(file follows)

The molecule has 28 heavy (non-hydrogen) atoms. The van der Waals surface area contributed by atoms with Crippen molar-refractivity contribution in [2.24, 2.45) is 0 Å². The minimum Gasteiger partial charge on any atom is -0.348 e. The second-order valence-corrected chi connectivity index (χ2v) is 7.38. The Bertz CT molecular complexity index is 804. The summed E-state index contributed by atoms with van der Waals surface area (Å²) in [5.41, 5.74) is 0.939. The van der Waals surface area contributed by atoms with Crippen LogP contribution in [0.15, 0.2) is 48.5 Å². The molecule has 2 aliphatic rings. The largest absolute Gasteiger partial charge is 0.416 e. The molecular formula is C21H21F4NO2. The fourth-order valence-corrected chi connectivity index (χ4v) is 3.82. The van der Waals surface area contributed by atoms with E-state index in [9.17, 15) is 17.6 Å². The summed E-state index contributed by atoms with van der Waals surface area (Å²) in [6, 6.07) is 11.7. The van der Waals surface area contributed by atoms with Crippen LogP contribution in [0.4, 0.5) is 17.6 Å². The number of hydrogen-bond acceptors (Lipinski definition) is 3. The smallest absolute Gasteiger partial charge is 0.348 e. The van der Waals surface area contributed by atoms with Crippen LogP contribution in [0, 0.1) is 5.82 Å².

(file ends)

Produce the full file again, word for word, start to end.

The molecule has 28 heavy (non-hydrogen) atoms. The van der Waals surface area contributed by atoms with Crippen molar-refractivity contribution in [2.24, 2.45) is 0 Å². The minimum Gasteiger partial charge on any atom is -0.348 e. The second-order valence-corrected chi connectivity index (χ2v) is 7.38. The Bertz CT molecular complexity index is 804. The summed E-state index contributed by atoms with van der Waals surface area (Å²) in [5.41, 5.74) is 0.939. The van der Waals surface area contributed by atoms with Crippen LogP contribution in [0.15, 0.2) is 48.5 Å². The molecule has 2 aliphatic rings. The largest absolute Gasteiger partial charge is 0.416 e. The molecular formula is C21H21F4NO2. The fourth-order valence-corrected chi connectivity index (χ4v) is 3.82. The van der Waals surface area contributed by atoms with E-state index in [9.17, 15) is 17.6 Å². The summed E-state index contributed by atoms with van der Waals surface area (Å²) in [6, 6.07) is 11.7. The van der Waals surface area contributed by atoms with Crippen LogP contribution in [0.4, 0.5) is 17.6 Å². The number of hydrogen-bond acceptors (Lipinski definition) is 3. The smallest absolute Gasteiger partial charge is 0.348 e. The van der Waals surface area contributed by atoms with Crippen LogP contribution in [0, 0.1) is 5.82 Å².